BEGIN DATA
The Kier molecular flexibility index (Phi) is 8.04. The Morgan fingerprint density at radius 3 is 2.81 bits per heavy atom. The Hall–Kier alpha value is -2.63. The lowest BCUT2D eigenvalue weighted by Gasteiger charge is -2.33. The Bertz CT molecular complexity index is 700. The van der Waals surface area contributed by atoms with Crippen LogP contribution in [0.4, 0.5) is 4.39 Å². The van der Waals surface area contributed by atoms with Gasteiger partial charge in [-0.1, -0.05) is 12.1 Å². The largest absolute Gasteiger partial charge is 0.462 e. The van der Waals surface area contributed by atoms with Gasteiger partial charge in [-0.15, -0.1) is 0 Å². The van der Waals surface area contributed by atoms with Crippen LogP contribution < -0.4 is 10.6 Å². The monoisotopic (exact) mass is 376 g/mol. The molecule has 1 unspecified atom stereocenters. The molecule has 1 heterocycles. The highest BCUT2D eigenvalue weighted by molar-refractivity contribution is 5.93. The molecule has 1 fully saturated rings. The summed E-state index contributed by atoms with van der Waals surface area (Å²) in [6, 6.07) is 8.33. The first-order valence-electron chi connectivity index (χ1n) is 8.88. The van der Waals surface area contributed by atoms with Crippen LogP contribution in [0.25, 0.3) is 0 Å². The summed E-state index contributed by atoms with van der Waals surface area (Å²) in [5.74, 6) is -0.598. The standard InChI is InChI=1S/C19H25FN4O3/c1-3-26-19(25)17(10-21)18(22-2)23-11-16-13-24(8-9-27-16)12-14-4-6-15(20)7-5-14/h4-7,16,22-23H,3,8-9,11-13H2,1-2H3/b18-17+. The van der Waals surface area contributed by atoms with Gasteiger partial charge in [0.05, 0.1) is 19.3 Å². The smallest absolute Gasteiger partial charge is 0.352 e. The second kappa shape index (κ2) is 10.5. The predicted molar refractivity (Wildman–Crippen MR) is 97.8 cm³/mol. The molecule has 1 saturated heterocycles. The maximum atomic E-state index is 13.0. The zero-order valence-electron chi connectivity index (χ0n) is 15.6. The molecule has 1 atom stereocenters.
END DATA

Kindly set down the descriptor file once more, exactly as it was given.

The Kier molecular flexibility index (Phi) is 8.04. The Morgan fingerprint density at radius 3 is 2.81 bits per heavy atom. The Hall–Kier alpha value is -2.63. The lowest BCUT2D eigenvalue weighted by Gasteiger charge is -2.33. The Bertz CT molecular complexity index is 700. The van der Waals surface area contributed by atoms with Crippen LogP contribution in [0.4, 0.5) is 4.39 Å². The van der Waals surface area contributed by atoms with Gasteiger partial charge in [-0.1, -0.05) is 12.1 Å². The largest absolute Gasteiger partial charge is 0.462 e. The van der Waals surface area contributed by atoms with Gasteiger partial charge in [-0.15, -0.1) is 0 Å². The van der Waals surface area contributed by atoms with Crippen LogP contribution < -0.4 is 10.6 Å². The monoisotopic (exact) mass is 376 g/mol. The molecule has 1 unspecified atom stereocenters. The molecule has 1 heterocycles. The highest BCUT2D eigenvalue weighted by molar-refractivity contribution is 5.93. The molecule has 1 fully saturated rings. The summed E-state index contributed by atoms with van der Waals surface area (Å²) in [6, 6.07) is 8.33. The first-order valence-electron chi connectivity index (χ1n) is 8.88. The van der Waals surface area contributed by atoms with Crippen LogP contribution in [0.25, 0.3) is 0 Å². The summed E-state index contributed by atoms with van der Waals surface area (Å²) in [5.74, 6) is -0.598. The standard InChI is InChI=1S/C19H25FN4O3/c1-3-26-19(25)17(10-21)18(22-2)23-11-16-13-24(8-9-27-16)12-14-4-6-15(20)7-5-14/h4-7,16,22-23H,3,8-9,11-13H2,1-2H3/b18-17+. The van der Waals surface area contributed by atoms with Gasteiger partial charge in [0.05, 0.1) is 19.3 Å². The smallest absolute Gasteiger partial charge is 0.352 e. The second kappa shape index (κ2) is 10.5. The predicted molar refractivity (Wildman–Crippen MR) is 97.8 cm³/mol. The molecule has 1 saturated heterocycles. The maximum atomic E-state index is 13.0. The zero-order valence-electron chi connectivity index (χ0n) is 15.6. The molecule has 1 atom stereocenters.